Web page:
More than 60 people assembled at Niagara University's Castellani Art Museum on March 11 or a mid-day screening of a new documentary by a non-profit activist group that endeavors to raise awareness and funds for children forced into slavery as child soldiers. "Tony," the latest effort by Invisible Children, follows the life of a young Ugandan who is fighting to stop other boys from being forced into becoming child soldiers.
Sponsored by NU's Office of Campus Ministry, the free, public event featured a viewing of the film as well as brief addresses by speakers affiliated with Invisible Children, most notably Oroma "Nancy" Knox, a native Ugandan.
In 2002, Knox and her family were ambushed on their way home by the Lord's Resistance Army (LRA), a rebel group that has been responsible for the abduction of more than 30,000 children in northern Uganda, the Democratic Republic of Congo, Sudan and the Central African Republic since 1986. Prior to escaping, Knox and her family were forced to sleep alongside the road in the cold without food, and witnessed "numerous discarded dead civilians" during their journey.
"It was terrifying," she said.
Knox is now part of Invisible Children's movement to "use film, creativity and social action to end the use of child soldiers in Joseph Kony's rebel war and restore LRA-affected communities in central Africa to peace and prosperity."
"This war has been going on for such a long time," said Knox in a strong East African accent. "It won't end unless you and I unite, unless you and I come up to put it to an end."
For the past 25 years, the LRA and the government of Uganda have been waging a war that has seen more than 100,000 civilians killed and 30,000 children abducted. However, in 2006, Kony and most of the LRA left Uganda to advance their "spiritual movement" across the Congo, the Central African Republic, and Southern Sudan. It is estimated that more than 90 percent of the LRA's army consists of child abductees.
The purpose of the Invisible Children tour is to reach high school and college students across the country. The organization fields 17 teams of "roadies," groups of proponents that travel the U.S. dispensing Invisible Children's message.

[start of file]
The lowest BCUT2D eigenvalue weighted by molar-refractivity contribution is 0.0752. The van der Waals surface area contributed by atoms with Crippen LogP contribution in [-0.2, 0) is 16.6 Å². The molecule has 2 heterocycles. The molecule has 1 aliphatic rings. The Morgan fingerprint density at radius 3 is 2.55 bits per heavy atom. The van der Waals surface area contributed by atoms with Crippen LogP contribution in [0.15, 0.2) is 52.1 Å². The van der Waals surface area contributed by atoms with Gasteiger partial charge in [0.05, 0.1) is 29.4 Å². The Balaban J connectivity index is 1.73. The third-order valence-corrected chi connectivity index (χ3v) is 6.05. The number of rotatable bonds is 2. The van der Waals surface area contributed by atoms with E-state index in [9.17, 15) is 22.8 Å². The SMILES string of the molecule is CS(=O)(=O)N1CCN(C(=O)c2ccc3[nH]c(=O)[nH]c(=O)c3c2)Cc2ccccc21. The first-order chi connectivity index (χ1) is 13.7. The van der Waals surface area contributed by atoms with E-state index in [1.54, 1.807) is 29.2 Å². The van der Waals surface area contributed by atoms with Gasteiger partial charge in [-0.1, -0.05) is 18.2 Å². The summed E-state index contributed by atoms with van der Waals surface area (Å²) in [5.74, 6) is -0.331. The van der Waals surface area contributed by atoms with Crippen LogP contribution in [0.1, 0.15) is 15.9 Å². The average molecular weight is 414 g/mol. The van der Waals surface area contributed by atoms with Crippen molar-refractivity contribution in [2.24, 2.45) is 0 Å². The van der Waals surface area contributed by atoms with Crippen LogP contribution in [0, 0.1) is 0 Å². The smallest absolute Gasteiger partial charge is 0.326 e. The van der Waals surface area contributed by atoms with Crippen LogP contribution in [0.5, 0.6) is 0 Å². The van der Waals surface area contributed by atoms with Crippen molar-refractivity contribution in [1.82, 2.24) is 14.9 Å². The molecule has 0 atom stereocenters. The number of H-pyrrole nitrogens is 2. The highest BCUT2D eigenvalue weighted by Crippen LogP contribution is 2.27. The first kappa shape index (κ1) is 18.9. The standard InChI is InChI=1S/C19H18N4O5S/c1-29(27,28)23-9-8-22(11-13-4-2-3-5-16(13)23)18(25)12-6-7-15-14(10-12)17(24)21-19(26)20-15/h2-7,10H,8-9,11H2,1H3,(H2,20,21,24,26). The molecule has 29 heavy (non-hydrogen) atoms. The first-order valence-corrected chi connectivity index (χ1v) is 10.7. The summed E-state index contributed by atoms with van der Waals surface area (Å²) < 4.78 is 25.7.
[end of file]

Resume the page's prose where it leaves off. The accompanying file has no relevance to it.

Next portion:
"Our goal is to expand awareness of this devastating, widely neglected human emergency," said Austin Estes, a member of Invisible Children's East Coast team, which followed up its stop on Monteagle Ridge with trips to Buffalo Seminary, Eastern Hills Church and Buffalo State College.
Elizabeth Oddy, '03, MS '04, a project coordinator in Niagara University's Border Community SERVICE Program, was stationed in Uganda as a United States Peace Corps volunteer from 2007-09. During her time there, she taught courses at Kisubi Brothers University College while experiencing what it was like to live in poverty without running water and electricity. Surprisingly, it was her ability to relate to the natives that nearly dissuaded her from attending the presentation.
"I hesitate to attend these types of things, because they highlight the not-so-nice stories when there are many positive ones to be told," she said. "However, looking at it from another perspective, I certainly do understand the importance of bringing attention to this cause."
Oddy elaborated specifically on a scene in the movie where "Julie" mentions that while she and her fellow Northern Ugandans are thankful for receiving items such as clothing and shoes from the Western world, it may fundamentally inhibit their capacity to achieve true independence.
"That is one of the reasons that I was so proud of the time that I spent there; we were educating the natives in hopes that we could build a foundation for them to achieve a more self-sustaining way of life," Oddy commented.
For now, Invisible Children will continue traveling the globe, seeking to build awareness for the tragedies in Africa one stop at a time.
"Right now as I talk, the same thing that happened to me is happening to the people of the Congo," Knox reiterated. "But no matter what happened to me, I never gave up on myself or my future. My life is great proof that peace is worth fighting for and this is why I've chosen to travel all over to ask you to help us."
Niagara University has an active Invisible Children chapter on campus. Participating students support the cause through bake sales, gift-wrapping fundraisers and Chinese auctions. The group also regularly holds screenings of the first Invisible Children documentary, "Invisible Children: Rough Cut," which was released in 2003. The film was originally shown to friends and family, but has now been seen by millions of people.
Additional information on Invisible Children can be found at www.invisiblechildren.com.